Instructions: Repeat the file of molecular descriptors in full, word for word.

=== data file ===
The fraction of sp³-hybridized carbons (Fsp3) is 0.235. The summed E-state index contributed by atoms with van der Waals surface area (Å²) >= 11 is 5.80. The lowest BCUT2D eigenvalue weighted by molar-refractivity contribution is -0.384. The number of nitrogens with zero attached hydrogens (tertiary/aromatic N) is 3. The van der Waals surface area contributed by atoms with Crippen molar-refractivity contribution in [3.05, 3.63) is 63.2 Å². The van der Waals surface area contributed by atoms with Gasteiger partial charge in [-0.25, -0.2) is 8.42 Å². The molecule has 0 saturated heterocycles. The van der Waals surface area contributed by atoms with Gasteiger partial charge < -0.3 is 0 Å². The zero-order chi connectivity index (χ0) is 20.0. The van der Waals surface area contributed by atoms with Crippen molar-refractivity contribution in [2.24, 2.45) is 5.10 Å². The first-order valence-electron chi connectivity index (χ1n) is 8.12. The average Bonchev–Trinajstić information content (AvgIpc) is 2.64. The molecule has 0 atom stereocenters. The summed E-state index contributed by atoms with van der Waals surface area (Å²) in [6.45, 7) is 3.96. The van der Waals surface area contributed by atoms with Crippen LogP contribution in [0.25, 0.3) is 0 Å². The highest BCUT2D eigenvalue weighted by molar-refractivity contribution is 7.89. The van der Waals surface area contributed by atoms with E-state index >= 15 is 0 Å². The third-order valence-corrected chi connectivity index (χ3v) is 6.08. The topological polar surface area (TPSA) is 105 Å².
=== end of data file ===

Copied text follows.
The fraction of sp³-hybridized carbons (Fsp3) is 0.235. The summed E-state index contributed by atoms with van der Waals surface area (Å²) >= 11 is 5.80. The lowest BCUT2D eigenvalue weighted by molar-refractivity contribution is -0.384. The number of nitrogens with zero attached hydrogens (tertiary/aromatic N) is 3. The van der Waals surface area contributed by atoms with Crippen molar-refractivity contribution in [3.05, 3.63) is 63.2 Å². The van der Waals surface area contributed by atoms with Gasteiger partial charge in [-0.25, -0.2) is 8.42 Å². The molecule has 0 saturated heterocycles. The van der Waals surface area contributed by atoms with Gasteiger partial charge < -0.3 is 0 Å². The zero-order chi connectivity index (χ0) is 20.0. The van der Waals surface area contributed by atoms with Crippen molar-refractivity contribution in [2.24, 2.45) is 5.10 Å². The first-order valence-electron chi connectivity index (χ1n) is 8.12. The average Bonchev–Trinajstić information content (AvgIpc) is 2.64. The molecule has 0 atom stereocenters. The summed E-state index contributed by atoms with van der Waals surface area (Å²) in [6.45, 7) is 3.96. The van der Waals surface area contributed by atoms with Crippen LogP contribution in [0.25, 0.3) is 0 Å². The highest BCUT2D eigenvalue weighted by molar-refractivity contribution is 7.89. The van der Waals surface area contributed by atoms with E-state index >= 15 is 0 Å². The third-order valence-corrected chi connectivity index (χ3v) is 6.08. The topological polar surface area (TPSA) is 105 Å².